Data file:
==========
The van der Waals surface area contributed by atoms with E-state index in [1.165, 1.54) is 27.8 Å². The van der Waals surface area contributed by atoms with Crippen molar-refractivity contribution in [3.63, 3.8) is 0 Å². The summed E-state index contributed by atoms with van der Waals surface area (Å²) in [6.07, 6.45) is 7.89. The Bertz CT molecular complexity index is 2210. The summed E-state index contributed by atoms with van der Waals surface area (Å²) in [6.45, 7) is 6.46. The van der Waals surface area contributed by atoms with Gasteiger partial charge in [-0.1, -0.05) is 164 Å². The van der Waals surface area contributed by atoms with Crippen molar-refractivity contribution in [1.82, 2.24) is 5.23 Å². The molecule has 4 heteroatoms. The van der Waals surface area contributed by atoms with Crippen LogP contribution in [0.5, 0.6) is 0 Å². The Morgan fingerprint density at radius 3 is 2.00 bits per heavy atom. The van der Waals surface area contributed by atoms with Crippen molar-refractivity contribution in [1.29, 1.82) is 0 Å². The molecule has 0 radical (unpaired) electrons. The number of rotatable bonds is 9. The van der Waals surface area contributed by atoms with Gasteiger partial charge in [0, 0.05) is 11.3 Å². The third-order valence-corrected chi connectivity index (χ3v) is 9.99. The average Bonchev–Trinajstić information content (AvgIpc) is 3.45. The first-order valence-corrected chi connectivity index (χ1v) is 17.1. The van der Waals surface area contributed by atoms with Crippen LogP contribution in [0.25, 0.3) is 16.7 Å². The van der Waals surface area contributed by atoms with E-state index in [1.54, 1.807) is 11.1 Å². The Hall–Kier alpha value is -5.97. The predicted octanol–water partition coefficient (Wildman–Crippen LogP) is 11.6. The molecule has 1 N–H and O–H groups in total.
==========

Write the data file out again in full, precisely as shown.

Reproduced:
The van der Waals surface area contributed by atoms with E-state index in [1.165, 1.54) is 27.8 Å². The van der Waals surface area contributed by atoms with Crippen molar-refractivity contribution in [3.63, 3.8) is 0 Å². The summed E-state index contributed by atoms with van der Waals surface area (Å²) in [6.07, 6.45) is 7.89. The Bertz CT molecular complexity index is 2210. The summed E-state index contributed by atoms with van der Waals surface area (Å²) in [6.45, 7) is 6.46. The van der Waals surface area contributed by atoms with Gasteiger partial charge in [-0.1, -0.05) is 164 Å². The van der Waals surface area contributed by atoms with Crippen molar-refractivity contribution in [1.82, 2.24) is 5.23 Å². The molecule has 4 heteroatoms. The van der Waals surface area contributed by atoms with Crippen LogP contribution in [0.5, 0.6) is 0 Å². The Morgan fingerprint density at radius 3 is 2.00 bits per heavy atom. The van der Waals surface area contributed by atoms with Crippen molar-refractivity contribution in [1.29, 1.82) is 0 Å². The molecule has 0 radical (unpaired) electrons. The number of rotatable bonds is 9. The van der Waals surface area contributed by atoms with Gasteiger partial charge in [0, 0.05) is 11.3 Å². The third-order valence-corrected chi connectivity index (χ3v) is 9.99. The average Bonchev–Trinajstić information content (AvgIpc) is 3.45. The first-order valence-corrected chi connectivity index (χ1v) is 17.1. The van der Waals surface area contributed by atoms with Crippen LogP contribution in [0.25, 0.3) is 16.7 Å². The van der Waals surface area contributed by atoms with E-state index in [1.54, 1.807) is 11.1 Å². The Hall–Kier alpha value is -5.97. The predicted octanol–water partition coefficient (Wildman–Crippen LogP) is 11.6. The molecule has 1 N–H and O–H groups in total.